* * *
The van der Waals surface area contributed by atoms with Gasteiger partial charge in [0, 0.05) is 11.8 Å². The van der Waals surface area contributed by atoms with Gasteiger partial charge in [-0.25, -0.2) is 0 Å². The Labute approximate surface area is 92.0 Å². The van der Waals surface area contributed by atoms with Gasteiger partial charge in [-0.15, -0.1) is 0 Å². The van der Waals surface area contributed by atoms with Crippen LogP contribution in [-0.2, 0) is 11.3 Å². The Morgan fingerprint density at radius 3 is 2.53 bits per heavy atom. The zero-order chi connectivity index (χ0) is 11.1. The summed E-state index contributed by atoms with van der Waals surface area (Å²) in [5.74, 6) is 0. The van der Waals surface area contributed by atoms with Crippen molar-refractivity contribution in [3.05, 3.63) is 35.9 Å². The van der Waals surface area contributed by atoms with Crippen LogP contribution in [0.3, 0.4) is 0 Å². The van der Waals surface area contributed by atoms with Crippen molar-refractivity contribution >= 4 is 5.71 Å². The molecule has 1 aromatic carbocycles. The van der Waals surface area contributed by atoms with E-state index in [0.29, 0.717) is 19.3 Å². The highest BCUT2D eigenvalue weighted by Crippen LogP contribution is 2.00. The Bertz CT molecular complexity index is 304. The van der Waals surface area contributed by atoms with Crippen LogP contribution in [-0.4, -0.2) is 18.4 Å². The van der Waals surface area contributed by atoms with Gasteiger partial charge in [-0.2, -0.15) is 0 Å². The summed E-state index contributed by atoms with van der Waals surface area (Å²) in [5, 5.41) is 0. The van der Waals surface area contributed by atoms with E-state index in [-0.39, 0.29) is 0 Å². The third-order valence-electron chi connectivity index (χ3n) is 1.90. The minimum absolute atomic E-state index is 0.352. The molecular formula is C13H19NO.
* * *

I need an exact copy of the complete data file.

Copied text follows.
The van der Waals surface area contributed by atoms with Gasteiger partial charge in [0, 0.05) is 11.8 Å². The van der Waals surface area contributed by atoms with Gasteiger partial charge in [-0.25, -0.2) is 0 Å². The Labute approximate surface area is 92.0 Å². The van der Waals surface area contributed by atoms with Gasteiger partial charge in [-0.15, -0.1) is 0 Å². The van der Waals surface area contributed by atoms with Crippen LogP contribution in [-0.2, 0) is 11.3 Å². The Morgan fingerprint density at radius 3 is 2.53 bits per heavy atom. The zero-order chi connectivity index (χ0) is 11.1. The summed E-state index contributed by atoms with van der Waals surface area (Å²) in [5.74, 6) is 0. The van der Waals surface area contributed by atoms with Crippen molar-refractivity contribution in [3.05, 3.63) is 35.9 Å². The van der Waals surface area contributed by atoms with Crippen LogP contribution in [0.3, 0.4) is 0 Å². The van der Waals surface area contributed by atoms with Crippen molar-refractivity contribution >= 4 is 5.71 Å². The molecule has 1 aromatic carbocycles. The van der Waals surface area contributed by atoms with E-state index in [0.29, 0.717) is 19.3 Å². The highest BCUT2D eigenvalue weighted by Crippen LogP contribution is 2.00. The Bertz CT molecular complexity index is 304. The van der Waals surface area contributed by atoms with Crippen LogP contribution in [-0.4, -0.2) is 18.4 Å². The van der Waals surface area contributed by atoms with Gasteiger partial charge in [-0.2, -0.15) is 0 Å². The summed E-state index contributed by atoms with van der Waals surface area (Å²) in [5, 5.41) is 0. The van der Waals surface area contributed by atoms with E-state index in [-0.39, 0.29) is 0 Å². The third-order valence-electron chi connectivity index (χ3n) is 1.90. The minimum absolute atomic E-state index is 0.352. The molecular formula is C13H19NO.